On 07 December 2010, the Executive received a petition from 772 residents of St James requesting that:

Exeter City Council, as a matter of urgency, implement planning policies, including Article 4 Direction, which:

1. Prevent any further conversions to HMOs, except in those streets where the existing high number of HMOs has already significantly harmed the family residential character and where, therefore, it may be in the resident’s or residents’ interest to allow further conversions;

2. Provide for all future Exeter University student accommodation in purpose-built developments on the campus itself or on discrete (individually distinct or separate) sites outside St. James’ and other established residential neighbourhoods;

3. Strengthen the residential character and community cohesion of St. James’ Ward, including the identification of sites for new familyaccommodation in order to help reverse the harmful studentification process.

The Press Notice giving notice of confirmation of Article 4 Direction under the Town & Country Planning (General Permitted Development) Order 1995 (as amended) was issued on 23 December 2010m with the Direction coming into force on 31st December 2011.

The Executive meeting on 05 July 2011 considered a report outlining results of public consultation on a draft Houses in Multiple Occupation Supplementary Planning Document.

The responses to the public consultation can be downloaded HERE and there was also a precis of comments.

With effect from 1 January 2012, the Council now resist any further changes of use to houses in multiple occupation within the area shown stippled on Plan 1, where the proportion of homes exempt from Council Tax already exceeds 20%. In other words the Council will regard a proportion greater than 20% as an over-concentration of HMO use for the purposes of Policy H5 (b).

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                                                Article 4 Direction plan 1

The area covered by the Article 4 Direction was revised in 2014 – and following a new public consultation, on 21 January 2014 the Executive consider a report and decided to adopted an amended Houses in Multiple Occupation SPD which applies further restrictions on HMOs to comprise the entire area subject to the Article 4 Direction. This involves extending the area to part of Duryard and Pennsylvania wards and two areas of Newtown ward where the proportion of Council Tax exemptions at the end of May 2013 was between 10% and 20%.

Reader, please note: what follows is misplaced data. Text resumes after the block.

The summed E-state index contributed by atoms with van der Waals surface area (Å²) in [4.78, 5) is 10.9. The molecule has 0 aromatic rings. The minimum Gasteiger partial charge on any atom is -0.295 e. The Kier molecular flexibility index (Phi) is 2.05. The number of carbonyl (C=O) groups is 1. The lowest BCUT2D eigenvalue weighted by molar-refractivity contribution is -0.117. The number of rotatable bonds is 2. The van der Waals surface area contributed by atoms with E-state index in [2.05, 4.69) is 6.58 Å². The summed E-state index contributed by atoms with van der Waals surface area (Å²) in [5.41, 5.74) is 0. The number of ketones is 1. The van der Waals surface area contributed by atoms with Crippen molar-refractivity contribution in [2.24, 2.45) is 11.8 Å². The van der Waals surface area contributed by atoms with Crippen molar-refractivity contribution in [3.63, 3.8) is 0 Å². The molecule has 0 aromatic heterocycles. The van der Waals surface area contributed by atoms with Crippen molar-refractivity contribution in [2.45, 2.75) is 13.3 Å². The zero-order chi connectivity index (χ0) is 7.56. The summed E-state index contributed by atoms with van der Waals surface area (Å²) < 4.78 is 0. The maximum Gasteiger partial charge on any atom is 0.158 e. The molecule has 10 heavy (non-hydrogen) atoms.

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                       Area covered by amended Article 4 Direction [from January 2014]
Student housing – council tax

I often hear comment about the fact that full-time students are disregarded for Council Tax purposes. That means a property is exempt from Council Tax  if it is wholly occupied by full-time university or college students. Student halls of residence are automatically exempt. More details from Citizens Advice website.

The reason why properties occupied entirely by students are exempt is because students, unlike other groups of people on low incomes, are not normally entitled to income related benefits, such as housing and council tax benefit.

However, the Government does recognise the need to compensate local authorities for the loss of council tax income, which would otherwise have to be borne by other local residents.

So ECC is compensated to some degree by central  government funding for the extent that it has had to grant student Council Tax exemptions and discounts. This funding is reflected in the annual local government finance settlement
which distributes Formula Grant among the various local authorities.  The trouble is the Formula Grant distribution mechanism is based on a complex formula, one aspect of which takes account of  the relative ability of different councils to raise council tax (known as “resource equalisation”).

The variation in the level of exemptions and discounts for Council Tax for students is compensated to some extent through this resource equalisation adjustment to the amount of Formula Grant allocated to each local authority, but it is not a like-for-like relationship.

The allowance for student exemptions in the Formula Grant was always based on historical date, which has no kept pace with the increase of student numbers at the University of Exeter and that tenuous link was further eroded when Formula Grant replaced by Revenue Support Grant [RSG] in 2013.

There is a strong school of opinion in local government circles that the reduction of central government funding for local authorities will significantly undermine the effectiveness of the compensation a local authority receives for student Council Tax exemptions and discounts.

Further Reading:
Exeter CAB: Exeter: Town vs Gown? The housing challenges faced by a university city in Dispatches from the front lines of the housing crisis [Citizens Advice, 16 June 2015]